1. Limited time only! Sign up for a free 30min personal tutor trial with Chegg Tutors
    Dismiss Notice
Dismiss Notice
Join Physics Forums Today!
The friendliest, high quality science and math community on the planet! Everyone who loves science is here!

Fringe-Shift in Michelson Interferometer with a Moving Source

  1. Dec 3, 2017 #1
    1. The problem statement, all variables and given/known data
    The Michelson interferometer in the figure below can be used to study properties of light emitted by distant sources interferometer.jpg
    A source ##S_1##, when at rest, is known to emit light at wavelength ##632.8~ \rm nm##. In this case, if the movable mirror is translated through a distance ##d##, it is seen that ##99,565## interference fringes pass across the photo-detector. For another source ##S_2##, moving at an uniform speed ##1.5\times {10}^7~ \rm {ms^{-1}}## towards the interferometer along the straight line joining it to the beam splitter, one sees ##100,068## interference fringes pass across the photo-detector for the same displacement ##d## of the movable mirror. What is the wavelength of light emitted by the source ##S_2##, in its own rest frame?

    2. Relevant equations
    Fringe shift $$n=\frac {2 d v^2}{\lambda c^2}$$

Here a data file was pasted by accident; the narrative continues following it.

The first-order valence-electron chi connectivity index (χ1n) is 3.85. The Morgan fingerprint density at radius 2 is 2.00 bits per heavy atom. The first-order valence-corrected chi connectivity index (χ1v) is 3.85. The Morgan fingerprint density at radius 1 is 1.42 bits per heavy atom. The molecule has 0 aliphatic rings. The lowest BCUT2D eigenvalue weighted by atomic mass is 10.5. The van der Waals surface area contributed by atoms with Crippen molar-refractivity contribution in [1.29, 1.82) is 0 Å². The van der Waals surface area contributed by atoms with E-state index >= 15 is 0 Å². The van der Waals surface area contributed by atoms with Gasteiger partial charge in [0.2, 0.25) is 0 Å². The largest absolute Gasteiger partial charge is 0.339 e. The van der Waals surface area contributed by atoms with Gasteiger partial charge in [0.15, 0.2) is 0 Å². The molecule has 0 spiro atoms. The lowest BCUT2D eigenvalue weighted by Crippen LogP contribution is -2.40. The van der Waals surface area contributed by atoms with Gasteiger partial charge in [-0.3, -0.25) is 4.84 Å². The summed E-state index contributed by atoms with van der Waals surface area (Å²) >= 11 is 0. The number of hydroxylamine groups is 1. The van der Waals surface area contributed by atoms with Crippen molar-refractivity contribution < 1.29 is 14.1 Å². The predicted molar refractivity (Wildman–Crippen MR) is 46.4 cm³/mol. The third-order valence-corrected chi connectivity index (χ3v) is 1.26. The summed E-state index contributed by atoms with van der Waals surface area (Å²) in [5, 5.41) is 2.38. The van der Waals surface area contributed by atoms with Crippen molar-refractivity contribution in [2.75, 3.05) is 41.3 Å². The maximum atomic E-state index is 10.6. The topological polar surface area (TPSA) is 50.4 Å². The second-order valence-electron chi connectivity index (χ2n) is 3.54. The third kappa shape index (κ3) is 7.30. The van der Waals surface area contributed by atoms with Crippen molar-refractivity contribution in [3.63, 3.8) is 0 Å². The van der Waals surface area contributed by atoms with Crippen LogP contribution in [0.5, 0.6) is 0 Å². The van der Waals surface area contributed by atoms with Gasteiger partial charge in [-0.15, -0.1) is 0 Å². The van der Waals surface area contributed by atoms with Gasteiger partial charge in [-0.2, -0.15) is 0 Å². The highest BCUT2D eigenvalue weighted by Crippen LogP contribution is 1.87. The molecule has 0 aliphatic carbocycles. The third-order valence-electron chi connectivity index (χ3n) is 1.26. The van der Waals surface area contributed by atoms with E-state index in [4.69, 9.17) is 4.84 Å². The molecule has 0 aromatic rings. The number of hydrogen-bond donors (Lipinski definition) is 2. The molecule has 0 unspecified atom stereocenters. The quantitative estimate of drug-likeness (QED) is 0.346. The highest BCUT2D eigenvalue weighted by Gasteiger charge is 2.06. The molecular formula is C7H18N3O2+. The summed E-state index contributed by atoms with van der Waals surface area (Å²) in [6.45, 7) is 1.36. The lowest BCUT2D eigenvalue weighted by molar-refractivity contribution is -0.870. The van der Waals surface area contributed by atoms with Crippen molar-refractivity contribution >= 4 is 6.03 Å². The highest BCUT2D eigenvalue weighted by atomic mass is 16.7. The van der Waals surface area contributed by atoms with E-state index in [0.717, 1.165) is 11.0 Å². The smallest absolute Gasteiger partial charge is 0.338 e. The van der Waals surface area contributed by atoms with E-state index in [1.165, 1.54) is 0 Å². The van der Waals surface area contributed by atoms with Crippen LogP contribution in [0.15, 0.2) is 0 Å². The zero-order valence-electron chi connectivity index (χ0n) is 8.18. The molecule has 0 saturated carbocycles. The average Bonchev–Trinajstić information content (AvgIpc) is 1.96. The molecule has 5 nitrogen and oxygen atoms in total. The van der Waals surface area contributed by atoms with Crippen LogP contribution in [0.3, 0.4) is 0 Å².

3. The attempt at a solution
    When the whole set up is at rest (in the laboratory frame) there should be no fringe shift. But there will be a shift if the apparatus moves, as is the case in the frame of ##S_2##.

    For the first source ##S_1## the total path difference is $$\Delta = 2\cdot d \cdot \cos \theta~ + ~\frac {\lambda}{2}$$
    So, for one fringe to appear or disappear $$d= \frac {n \lambda}{2}$$

    When the source ##S_2## moves towards the interferometer, along the specified direction, in its own reference frame the interferometer moves away from the source ##S_2##.
    The distance ##d## through which the movable mirror moves also moves away from the source, with speed ##v = 1.5\times {10}^7~\rm {ms^{-1}}## - along the direction of motion.
    Therefore this distance ##d## is contracted by a factor of ##\sqrt {1-{(\frac {v}{c})}^2}##.
    So, for the second source $$d\cdot \sqrt {1-{(\frac {v}{c})}^2}=\frac {n' {\lambda}'}{2}$$

    Eliminating ##d## from the two expressions, one obtains
    $$n\lambda=\frac {n' {\lambda}'}{\sqrt {1-{(\frac {v}{c})}^2}}$$
    Simplifying
    $${\lambda}'=\frac {n {\lambda}{\sqrt {1-{(\frac {v}{c})}^2}}}{n'}$$
    Substituting values,
    $${\lambda}'= \frac {99,565 \times 632.8 ~\rm {nm} \times {\sqrt {1-{(\frac {1.5\times {10}^7~\rm {ms^{-1}}}{3\times {10}^8~\rm {ms^{-1}} } )}^2}}}{100,068}$$
    Which gives a value $${\lambda}'\approx 628.83~\rm {nm}$$.

    Is this right?
     
    Last edited: Dec 3, 2017
  2. jcsd
  3. Dec 8, 2017 #2
    Thanks for the thread! This is an automated courtesy bump. Sorry you aren't generating responses at the moment. Do you have any further information, come to any new conclusions or is it possible to reword the post? The more details the better.
     
Know someone interested in this topic? Share this thread via Reddit, Google+, Twitter, or Facebook

Have something to add?
Draft saved Draft deleted



Similar Discussions: Fringe-Shift in Michelson Interferometer with a Moving Source
Loading...